My second strategic error was sending a second email to the Academic Advising Office (Appendix B), asking its personnel who called my parents home expressing concern for my safety, my behavior, and the communication unfolding in the school? The office denied calling my family. To this day, I am not certain who contacted my family expressing concern on my behalf. Whomever they were, or was, I would have liked to meet this person and shake his or her hand to express my gratitude.
The third strategic error was posting flyers throughout the library, and surrounding building, statements from school staff to myself regarding the restrictions placed on my presence and ability to walk into department offices. After a series of mishandled conversations with the University Ombudsman, my fourth strategic error, the negotiated terms of my ongoing presence and status as a student would restrict me from walking into the graduate school’s office in the English department. Specifically, speaking with its secretary, Barbara Walling, and its staff. Not coincidentally, this Barbara was the same person who ultimately picked the up the phone and called the police to have me arrested for violating the terms of the agreement formed the the school’s negotiator, the ombudsman.
The second concern listed by the university was that I have been unkempt and unclean. This may be very well possible. While people carrying a mental illness are cited for their uncleanliness, I was still able to and enjoyed bathing at this point in my downward turn. I was working as a gardener during a particularly hot summer for a doctor in the community to make money given I was cut-off from student loans due to my status as a non-matriculated graduate student. Because I wasn’t driving anymore, due to shortage of gas money, I kept my car parked by my house without gas and was taking the bus to and from school and work. I would imagine that there were days when I had an odor, in addition to nicotine, and the existing sweat from the hot sun. Whatever the reason, it was apparently noticeable enough to raise concern from the school.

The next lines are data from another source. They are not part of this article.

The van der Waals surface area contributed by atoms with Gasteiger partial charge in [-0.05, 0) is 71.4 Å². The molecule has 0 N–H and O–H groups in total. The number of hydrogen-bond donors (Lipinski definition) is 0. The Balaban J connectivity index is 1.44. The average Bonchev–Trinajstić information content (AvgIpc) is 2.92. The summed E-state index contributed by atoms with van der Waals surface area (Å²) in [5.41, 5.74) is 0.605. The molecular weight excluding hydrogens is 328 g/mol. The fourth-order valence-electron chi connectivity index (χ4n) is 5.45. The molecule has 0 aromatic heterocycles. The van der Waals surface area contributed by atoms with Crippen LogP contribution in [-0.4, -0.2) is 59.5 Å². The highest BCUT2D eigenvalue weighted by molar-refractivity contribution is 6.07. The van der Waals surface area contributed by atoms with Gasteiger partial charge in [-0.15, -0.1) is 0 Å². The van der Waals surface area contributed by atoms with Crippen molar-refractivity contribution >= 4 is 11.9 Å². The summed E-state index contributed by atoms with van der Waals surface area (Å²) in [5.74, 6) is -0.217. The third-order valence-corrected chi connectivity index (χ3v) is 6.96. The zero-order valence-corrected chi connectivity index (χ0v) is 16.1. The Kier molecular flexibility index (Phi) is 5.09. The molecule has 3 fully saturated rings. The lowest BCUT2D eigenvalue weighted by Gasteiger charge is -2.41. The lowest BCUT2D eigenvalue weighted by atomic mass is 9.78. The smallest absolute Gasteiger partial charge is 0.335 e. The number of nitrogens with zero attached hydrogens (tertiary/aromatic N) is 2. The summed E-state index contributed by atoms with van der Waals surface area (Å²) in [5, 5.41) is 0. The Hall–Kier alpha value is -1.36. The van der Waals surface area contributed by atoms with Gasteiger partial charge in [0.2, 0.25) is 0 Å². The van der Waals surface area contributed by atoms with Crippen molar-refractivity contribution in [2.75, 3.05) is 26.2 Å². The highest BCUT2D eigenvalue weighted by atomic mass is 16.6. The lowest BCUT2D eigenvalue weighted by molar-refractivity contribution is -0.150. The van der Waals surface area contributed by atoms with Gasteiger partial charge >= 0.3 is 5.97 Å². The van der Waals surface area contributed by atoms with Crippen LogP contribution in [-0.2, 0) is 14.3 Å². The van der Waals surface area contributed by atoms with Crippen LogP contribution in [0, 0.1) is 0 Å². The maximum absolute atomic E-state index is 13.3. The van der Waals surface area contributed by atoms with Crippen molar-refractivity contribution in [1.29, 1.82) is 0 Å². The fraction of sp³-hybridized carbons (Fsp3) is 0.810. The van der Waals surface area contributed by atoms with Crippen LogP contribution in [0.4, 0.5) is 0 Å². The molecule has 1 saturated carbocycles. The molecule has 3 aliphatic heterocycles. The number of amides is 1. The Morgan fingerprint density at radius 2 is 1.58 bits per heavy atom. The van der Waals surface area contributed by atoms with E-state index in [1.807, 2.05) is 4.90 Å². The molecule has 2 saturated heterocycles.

So, pictured above are original photos documenting my self-care and hygiene practices when I went to the mall and got a pedicure the day before my psychiatric evaluation. While I am still not certain why my hygiene was so alarming, or, if, I was just alarming on my own, it is not clear given the language and wording of the list from the the university. Later on, my hygiene did suffer, but this was during the final throws of my time in the community before I was hospitalized, when I had difficulty bathing without hearing voices and when I was too catatonic to make it it the bathroom so I soiled my mattress where I lay paralyzed.